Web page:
He ought to have known that it is necessary to avoid any connection with such an action, which is detested by the intellect, considered sinful by tradition and shunned with horror by nature; for the generally known injunctions of the religious laws and the consensus of all in each generation and region show that suicide is forbidden and that nothing should be done which might lead to it.  The reason for the prohibition of suicide is that suicide might be committed under the influence of ideas and hallucinations which would not have been supported by a clear mind and would not have occurred to a person in the full possession of his mental faculties.  Later on, in the other world, the person who committed suicide under such circumstances would realize the baseness of his action and the great mistake he made; then, he cannot repair, correct, or retract what he did.

Even if compliance with the demands of the intellect, or information derived from both intellect and revelation would have required him to commit such a deed, he should not have handed himself over to destruction.  He should not have of his own free will done something which is despised by persons who are discerning and ingenious, religious and noble.  He should not have broken established customs, opposed entrenched opinions, and usurped the rights of nature.  But all the more so should he have refrained from his deed since intellect and speculation have decided, without leaving the slightest doubt, that man must not separate those parts and limbs that have been joined together (to form his body); for it is not he who has put them together, and it is not he who is their real owner.  He is merely a tenant in this temple for Him Who made him dwell therein and stipulated that in lieu of the payment of rent for his dwelling he take care of its upkeep and preservation, its cleaning, repair and use, in a manner which would help him in his search after happiness in both this world and the next world.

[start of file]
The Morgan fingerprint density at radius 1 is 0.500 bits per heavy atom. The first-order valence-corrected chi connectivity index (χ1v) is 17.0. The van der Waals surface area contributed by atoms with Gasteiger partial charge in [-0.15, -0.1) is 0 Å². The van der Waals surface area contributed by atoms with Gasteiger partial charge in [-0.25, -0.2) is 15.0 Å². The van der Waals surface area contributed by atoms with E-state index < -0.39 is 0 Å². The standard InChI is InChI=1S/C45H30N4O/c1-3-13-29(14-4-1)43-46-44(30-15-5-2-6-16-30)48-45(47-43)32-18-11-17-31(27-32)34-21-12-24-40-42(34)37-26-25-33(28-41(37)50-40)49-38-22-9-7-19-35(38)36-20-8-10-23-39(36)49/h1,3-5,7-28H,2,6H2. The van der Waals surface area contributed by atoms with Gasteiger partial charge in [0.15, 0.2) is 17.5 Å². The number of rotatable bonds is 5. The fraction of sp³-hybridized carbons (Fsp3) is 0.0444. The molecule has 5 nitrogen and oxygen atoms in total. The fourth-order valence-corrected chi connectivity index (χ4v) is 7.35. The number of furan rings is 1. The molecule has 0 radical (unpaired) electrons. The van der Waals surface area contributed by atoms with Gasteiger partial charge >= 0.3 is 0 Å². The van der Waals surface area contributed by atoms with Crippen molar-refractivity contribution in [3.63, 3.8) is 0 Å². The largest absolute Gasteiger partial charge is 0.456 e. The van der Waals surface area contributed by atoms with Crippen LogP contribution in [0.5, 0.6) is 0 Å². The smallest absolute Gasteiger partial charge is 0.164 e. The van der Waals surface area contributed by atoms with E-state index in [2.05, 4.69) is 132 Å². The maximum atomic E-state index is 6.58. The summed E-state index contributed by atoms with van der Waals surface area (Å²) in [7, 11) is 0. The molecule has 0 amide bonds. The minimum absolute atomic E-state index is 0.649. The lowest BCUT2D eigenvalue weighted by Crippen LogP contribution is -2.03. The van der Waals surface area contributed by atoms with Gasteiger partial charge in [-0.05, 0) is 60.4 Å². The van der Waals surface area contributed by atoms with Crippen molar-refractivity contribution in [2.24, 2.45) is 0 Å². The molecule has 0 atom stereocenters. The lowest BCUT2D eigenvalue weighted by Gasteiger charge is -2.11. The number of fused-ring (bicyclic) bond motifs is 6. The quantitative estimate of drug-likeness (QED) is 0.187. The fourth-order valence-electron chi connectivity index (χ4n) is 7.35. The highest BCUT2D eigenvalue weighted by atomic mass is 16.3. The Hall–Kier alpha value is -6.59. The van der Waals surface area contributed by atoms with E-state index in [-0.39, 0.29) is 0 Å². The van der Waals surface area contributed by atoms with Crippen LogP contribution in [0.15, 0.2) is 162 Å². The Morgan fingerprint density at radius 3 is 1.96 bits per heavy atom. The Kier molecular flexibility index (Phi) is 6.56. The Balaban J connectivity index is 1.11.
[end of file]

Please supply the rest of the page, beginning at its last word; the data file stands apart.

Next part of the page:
If and individual’s aspirations are limited to gathering provisions for his journey to the abode of righteousness, he can be certain to reach his goal and to stay there.  There he will find, all at the same time, plenty of good things, continuous rest, permanent beatitude, and ever-present joy; there will be no indigence or need, no damage or loss, no sadness, or grief, no failure or difficulties.  This will be the reward of an acceptable way of life and of a long practice of sublime human qualities, as well as a belief in the truth, propagation of righteousness, and kindness toward all creatures.  If an individual lives in a manner contrary to this, the permanent misery which he will have to endure and from which he will not be able to escape will be correspondingly great.

We ask God in Whose hands rests the power over everything that He may guide us toward that way of life which is preferable for this world and which will lead to greater happiness in the world to come.  For if we were left without His kind care and customary benevolence, we would be lost and forsaken.  We would have to expect a very sad fate at the resurrection in the other world, and long suffering and great grief would be our lot.

O God!  Have mercy with our weakness and cover us with Your kindness and helpfulness, so that we may turn to You wholeheartedly, entrust our affairs to Your guidance willingly, place our confidence in You in repentance, and enter into Your protection with a sincere heart, O Lord of the worlds!

   *  I.e., the laws of the ancient philosophers and of the Muslim religion.